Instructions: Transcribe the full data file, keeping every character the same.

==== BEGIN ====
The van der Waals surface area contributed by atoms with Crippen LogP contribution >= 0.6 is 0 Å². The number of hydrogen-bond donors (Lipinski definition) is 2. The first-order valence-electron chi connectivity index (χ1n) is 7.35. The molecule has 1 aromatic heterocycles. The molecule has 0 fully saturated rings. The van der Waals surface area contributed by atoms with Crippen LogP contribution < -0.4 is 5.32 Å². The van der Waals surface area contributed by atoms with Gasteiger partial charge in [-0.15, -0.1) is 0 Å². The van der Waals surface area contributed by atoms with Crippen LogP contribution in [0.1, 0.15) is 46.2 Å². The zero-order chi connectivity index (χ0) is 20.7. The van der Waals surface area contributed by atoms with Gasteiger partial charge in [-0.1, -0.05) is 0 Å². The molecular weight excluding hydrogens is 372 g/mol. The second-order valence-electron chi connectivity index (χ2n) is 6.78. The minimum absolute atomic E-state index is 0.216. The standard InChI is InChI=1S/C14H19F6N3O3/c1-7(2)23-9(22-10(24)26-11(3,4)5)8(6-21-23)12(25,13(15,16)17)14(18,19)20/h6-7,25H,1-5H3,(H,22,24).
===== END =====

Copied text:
The van der Waals surface area contributed by atoms with Crippen LogP contribution >= 0.6 is 0 Å². The number of hydrogen-bond donors (Lipinski definition) is 2. The first-order valence-electron chi connectivity index (χ1n) is 7.35. The molecule has 1 aromatic heterocycles. The molecule has 0 fully saturated rings. The van der Waals surface area contributed by atoms with Crippen LogP contribution < -0.4 is 5.32 Å². The van der Waals surface area contributed by atoms with Gasteiger partial charge in [-0.15, -0.1) is 0 Å². The van der Waals surface area contributed by atoms with Crippen LogP contribution in [0.1, 0.15) is 46.2 Å². The zero-order chi connectivity index (χ0) is 20.7. The van der Waals surface area contributed by atoms with Gasteiger partial charge in [-0.1, -0.05) is 0 Å². The molecular weight excluding hydrogens is 372 g/mol. The second-order valence-electron chi connectivity index (χ2n) is 6.78. The minimum absolute atomic E-state index is 0.216. The standard InChI is InChI=1S/C14H19F6N3O3/c1-7(2)23-9(22-10(24)26-11(3,4)5)8(6-21-23)12(25,13(15,16)17)14(18,19)20/h6-7,25H,1-5H3,(H,22,24).